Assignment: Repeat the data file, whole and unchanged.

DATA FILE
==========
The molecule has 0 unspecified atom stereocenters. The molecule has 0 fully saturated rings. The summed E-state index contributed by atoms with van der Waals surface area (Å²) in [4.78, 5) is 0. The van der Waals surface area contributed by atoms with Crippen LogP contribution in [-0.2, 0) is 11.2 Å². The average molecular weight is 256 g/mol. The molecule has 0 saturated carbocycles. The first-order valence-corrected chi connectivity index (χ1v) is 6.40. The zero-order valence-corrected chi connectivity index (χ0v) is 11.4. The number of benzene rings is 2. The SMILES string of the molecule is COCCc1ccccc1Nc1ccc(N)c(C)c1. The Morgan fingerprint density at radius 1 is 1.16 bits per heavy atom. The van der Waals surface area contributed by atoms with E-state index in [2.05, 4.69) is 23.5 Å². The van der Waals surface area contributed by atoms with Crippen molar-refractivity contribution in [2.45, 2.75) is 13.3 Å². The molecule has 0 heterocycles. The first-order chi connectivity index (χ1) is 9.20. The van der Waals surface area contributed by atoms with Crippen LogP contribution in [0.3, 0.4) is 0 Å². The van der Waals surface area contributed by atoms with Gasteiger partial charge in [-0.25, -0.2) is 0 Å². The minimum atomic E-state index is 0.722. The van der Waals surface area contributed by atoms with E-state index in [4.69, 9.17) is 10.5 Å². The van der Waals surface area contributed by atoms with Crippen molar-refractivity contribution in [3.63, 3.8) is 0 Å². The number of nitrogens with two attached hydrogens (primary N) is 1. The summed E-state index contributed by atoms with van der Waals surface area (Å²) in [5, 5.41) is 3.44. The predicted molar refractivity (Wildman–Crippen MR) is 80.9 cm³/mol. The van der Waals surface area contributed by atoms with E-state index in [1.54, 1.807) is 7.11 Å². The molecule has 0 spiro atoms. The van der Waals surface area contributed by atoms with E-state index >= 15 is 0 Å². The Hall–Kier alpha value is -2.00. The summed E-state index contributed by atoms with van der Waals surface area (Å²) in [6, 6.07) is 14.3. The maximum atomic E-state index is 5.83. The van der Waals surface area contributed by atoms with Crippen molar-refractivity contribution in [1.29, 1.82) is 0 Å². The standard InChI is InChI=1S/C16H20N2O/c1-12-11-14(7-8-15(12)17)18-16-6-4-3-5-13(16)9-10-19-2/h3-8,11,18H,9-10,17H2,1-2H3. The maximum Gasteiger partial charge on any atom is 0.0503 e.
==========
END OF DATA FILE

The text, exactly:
The molecule has 0 unspecified atom stereocenters. The molecule has 0 fully saturated rings. The summed E-state index contributed by atoms with van der Waals surface area (Å²) in [4.78, 5) is 0. The van der Waals surface area contributed by atoms with Crippen LogP contribution in [-0.2, 0) is 11.2 Å². The average molecular weight is 256 g/mol. The molecule has 0 saturated carbocycles. The first-order valence-corrected chi connectivity index (χ1v) is 6.40. The zero-order valence-corrected chi connectivity index (χ0v) is 11.4. The number of benzene rings is 2. The SMILES string of the molecule is COCCc1ccccc1Nc1ccc(N)c(C)c1. The Morgan fingerprint density at radius 1 is 1.16 bits per heavy atom. The van der Waals surface area contributed by atoms with E-state index in [2.05, 4.69) is 23.5 Å². The van der Waals surface area contributed by atoms with Crippen molar-refractivity contribution in [2.45, 2.75) is 13.3 Å². The molecule has 0 heterocycles. The first-order chi connectivity index (χ1) is 9.20. The van der Waals surface area contributed by atoms with Crippen LogP contribution in [0.3, 0.4) is 0 Å². The van der Waals surface area contributed by atoms with Gasteiger partial charge in [-0.25, -0.2) is 0 Å². The minimum atomic E-state index is 0.722. The van der Waals surface area contributed by atoms with E-state index in [4.69, 9.17) is 10.5 Å². The van der Waals surface area contributed by atoms with Crippen molar-refractivity contribution in [3.63, 3.8) is 0 Å². The number of nitrogens with two attached hydrogens (primary N) is 1. The summed E-state index contributed by atoms with van der Waals surface area (Å²) in [5, 5.41) is 3.44. The predicted molar refractivity (Wildman–Crippen MR) is 80.9 cm³/mol. The van der Waals surface area contributed by atoms with E-state index in [1.54, 1.807) is 7.11 Å². The molecule has 0 spiro atoms. The van der Waals surface area contributed by atoms with E-state index >= 15 is 0 Å². The Hall–Kier alpha value is -2.00. The summed E-state index contributed by atoms with van der Waals surface area (Å²) in [6, 6.07) is 14.3. The maximum atomic E-state index is 5.83. The van der Waals surface area contributed by atoms with Crippen molar-refractivity contribution in [1.29, 1.82) is 0 Å². The standard InChI is InChI=1S/C16H20N2O/c1-12-11-14(7-8-15(12)17)18-16-6-4-3-5-13(16)9-10-19-2/h3-8,11,18H,9-10,17H2,1-2H3. The maximum Gasteiger partial charge on any atom is 0.0503 e.